Submitted to: Poultry Science Association Meeting Abstract
Publication Type: Abstract Only
Publication Acceptance Date: March 20, 2003
Publication Date: March 20, 2003
Citation: McMurtry, J.P., Allen, P.C., Richards, M.P., Poch, S.M., Brocht, D. 2003. Eimeria acervulina infection elicits an elevation in plasma ghrelin and changes in other metabolic hormones [abstract]. Poultry Science. v.82:84.
One of the most costly enteric parasitic diseases of broilers is coccidiosis. Impaired feed consumption is a major consequence of coccidiosis, which negatively impacts growth and feed efficiency. The cause of the suppression of appetite in coccidial infected birds is unknown. Ghrelin is a recently discovered peptide hormone that has unique properties separate from mammals. In birds, ghrelin is mainly produced in the proventriculus, and has been shown to inhibit feed intake. This study was conducted to monitor plasma ghrelin and other metabolic hormones during a coccidial infection. At 24 days of age, male chicks were inoculated with 500,000 sporulated oocysts of E. acervulina (strain #12) per chick (I). A control (C) group received vehicle. Blood and tissue samples were taken prior to inoculation (day 0), and on days 4, 8, and 14 post infection. Feed consumption was determined daily. Body weights were determined at sampling. The extent of infection was confirmed by histology. Plasma levels of ghrelin, IGF-I and -II, GLP-1, glucagon and thyroid hormones were determined by RIA. At 4 days post infection, ghrelin levels in the I chicks were 3-fold higher than in the C group. This is also the period when feed intake was suppressed to the greatest extent. By day 8, ghrelin levels were similar in both groups. On day 4 glucagon levels were greater in the I group compared to the C birds. Conversely, IGF-I and triiodothyronine concentrations were lower in the I birds on day 4. By day 8 post infection, any changes in circulating hormone levels were not different between the two groups, and remained similar through day 14. Infection did not alter IGF-II, GLP-1or thyroxine levels. It is evident from this study that coccidial infection elicits a dramatic increase in circulating ghrelin, and with the concomitant decrease in feed intake, strongly suggests that ghrelin may be the causative factor. However, confirmation of this association awaits further study.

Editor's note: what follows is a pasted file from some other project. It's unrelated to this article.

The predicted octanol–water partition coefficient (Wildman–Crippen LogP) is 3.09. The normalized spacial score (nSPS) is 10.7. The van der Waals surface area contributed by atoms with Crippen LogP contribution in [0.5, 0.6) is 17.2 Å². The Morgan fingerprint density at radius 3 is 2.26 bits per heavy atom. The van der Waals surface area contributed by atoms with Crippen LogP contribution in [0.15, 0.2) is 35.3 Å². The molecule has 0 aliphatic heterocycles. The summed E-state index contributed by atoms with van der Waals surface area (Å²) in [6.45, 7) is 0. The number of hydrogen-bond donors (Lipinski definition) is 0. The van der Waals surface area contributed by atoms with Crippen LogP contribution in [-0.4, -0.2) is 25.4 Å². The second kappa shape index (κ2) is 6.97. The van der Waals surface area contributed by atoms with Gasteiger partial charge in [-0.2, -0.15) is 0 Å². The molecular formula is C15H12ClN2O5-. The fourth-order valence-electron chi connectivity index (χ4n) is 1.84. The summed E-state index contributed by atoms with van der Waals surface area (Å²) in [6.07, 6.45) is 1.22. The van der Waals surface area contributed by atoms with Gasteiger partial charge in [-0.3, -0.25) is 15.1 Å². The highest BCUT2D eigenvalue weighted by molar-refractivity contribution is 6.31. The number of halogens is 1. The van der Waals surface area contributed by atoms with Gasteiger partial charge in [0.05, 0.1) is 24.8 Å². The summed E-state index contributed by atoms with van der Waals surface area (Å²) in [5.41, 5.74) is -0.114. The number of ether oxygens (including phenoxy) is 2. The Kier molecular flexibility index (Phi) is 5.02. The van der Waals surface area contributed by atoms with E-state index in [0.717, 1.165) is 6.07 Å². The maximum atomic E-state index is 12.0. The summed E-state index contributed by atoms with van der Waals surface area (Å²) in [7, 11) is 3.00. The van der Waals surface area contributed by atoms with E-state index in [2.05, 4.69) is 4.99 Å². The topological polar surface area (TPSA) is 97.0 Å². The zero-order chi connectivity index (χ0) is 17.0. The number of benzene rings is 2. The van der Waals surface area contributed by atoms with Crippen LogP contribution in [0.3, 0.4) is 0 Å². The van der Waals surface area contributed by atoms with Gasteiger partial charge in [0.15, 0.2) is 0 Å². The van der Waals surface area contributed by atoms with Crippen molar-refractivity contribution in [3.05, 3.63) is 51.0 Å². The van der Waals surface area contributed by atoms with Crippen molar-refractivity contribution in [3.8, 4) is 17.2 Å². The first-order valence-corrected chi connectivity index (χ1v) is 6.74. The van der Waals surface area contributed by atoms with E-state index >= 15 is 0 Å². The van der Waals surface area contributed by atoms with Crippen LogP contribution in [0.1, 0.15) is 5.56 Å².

Key Words: coccidiosis, feed intake